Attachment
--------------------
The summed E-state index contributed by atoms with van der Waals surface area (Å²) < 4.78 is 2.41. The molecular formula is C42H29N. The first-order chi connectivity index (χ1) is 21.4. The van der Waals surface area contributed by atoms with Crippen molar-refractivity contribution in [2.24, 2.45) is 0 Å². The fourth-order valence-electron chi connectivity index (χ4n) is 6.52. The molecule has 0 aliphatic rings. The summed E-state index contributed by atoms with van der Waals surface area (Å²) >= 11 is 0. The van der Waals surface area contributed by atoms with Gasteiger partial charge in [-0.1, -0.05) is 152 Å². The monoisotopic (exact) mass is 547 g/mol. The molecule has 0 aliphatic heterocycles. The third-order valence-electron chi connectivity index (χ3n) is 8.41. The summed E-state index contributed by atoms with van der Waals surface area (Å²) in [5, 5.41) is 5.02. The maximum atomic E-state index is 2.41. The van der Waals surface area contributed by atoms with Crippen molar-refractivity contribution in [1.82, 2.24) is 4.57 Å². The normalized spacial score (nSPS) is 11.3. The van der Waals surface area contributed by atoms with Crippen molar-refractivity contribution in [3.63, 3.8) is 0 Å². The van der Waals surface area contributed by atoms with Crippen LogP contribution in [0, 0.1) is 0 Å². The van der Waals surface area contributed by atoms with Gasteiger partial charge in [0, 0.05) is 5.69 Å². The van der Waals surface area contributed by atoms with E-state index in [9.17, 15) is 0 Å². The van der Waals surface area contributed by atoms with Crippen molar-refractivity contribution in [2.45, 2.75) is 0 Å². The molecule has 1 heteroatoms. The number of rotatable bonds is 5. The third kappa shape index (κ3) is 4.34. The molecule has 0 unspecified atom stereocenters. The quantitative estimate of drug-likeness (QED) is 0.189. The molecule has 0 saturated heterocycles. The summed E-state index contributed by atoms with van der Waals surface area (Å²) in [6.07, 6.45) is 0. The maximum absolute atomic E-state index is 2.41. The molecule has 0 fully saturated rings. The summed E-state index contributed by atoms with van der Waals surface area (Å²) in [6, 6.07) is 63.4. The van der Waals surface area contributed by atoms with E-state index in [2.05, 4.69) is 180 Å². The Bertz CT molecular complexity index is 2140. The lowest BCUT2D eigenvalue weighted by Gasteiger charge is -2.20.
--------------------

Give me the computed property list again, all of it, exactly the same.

The summed E-state index contributed by atoms with van der Waals surface area (Å²) < 4.78 is 2.41. The molecular formula is C42H29N. The first-order chi connectivity index (χ1) is 21.4. The van der Waals surface area contributed by atoms with Crippen molar-refractivity contribution in [2.24, 2.45) is 0 Å². The fourth-order valence-electron chi connectivity index (χ4n) is 6.52. The molecule has 0 aliphatic rings. The summed E-state index contributed by atoms with van der Waals surface area (Å²) >= 11 is 0. The van der Waals surface area contributed by atoms with Gasteiger partial charge in [-0.1, -0.05) is 152 Å². The monoisotopic (exact) mass is 547 g/mol. The molecule has 0 aliphatic heterocycles. The third-order valence-electron chi connectivity index (χ3n) is 8.41. The summed E-state index contributed by atoms with van der Waals surface area (Å²) in [5, 5.41) is 5.02. The maximum atomic E-state index is 2.41. The van der Waals surface area contributed by atoms with Crippen molar-refractivity contribution in [1.82, 2.24) is 4.57 Å². The normalized spacial score (nSPS) is 11.3. The van der Waals surface area contributed by atoms with Crippen molar-refractivity contribution in [3.63, 3.8) is 0 Å². The van der Waals surface area contributed by atoms with Crippen LogP contribution in [0, 0.1) is 0 Å². The van der Waals surface area contributed by atoms with Gasteiger partial charge in [0, 0.05) is 5.69 Å². The van der Waals surface area contributed by atoms with E-state index in [9.17, 15) is 0 Å². The van der Waals surface area contributed by atoms with Crippen molar-refractivity contribution in [2.45, 2.75) is 0 Å². The molecule has 1 heteroatoms. The number of rotatable bonds is 5. The third kappa shape index (κ3) is 4.34. The molecule has 0 unspecified atom stereocenters. The quantitative estimate of drug-likeness (QED) is 0.189. The molecule has 0 saturated heterocycles. The summed E-state index contributed by atoms with van der Waals surface area (Å²) in [6.07, 6.45) is 0. The maximum absolute atomic E-state index is 2.41. The molecule has 0 fully saturated rings. The summed E-state index contributed by atoms with van der Waals surface area (Å²) in [6, 6.07) is 63.4. The van der Waals surface area contributed by atoms with E-state index in [2.05, 4.69) is 180 Å². The Bertz CT molecular complexity index is 2140. The lowest BCUT2D eigenvalue weighted by Gasteiger charge is -2.20.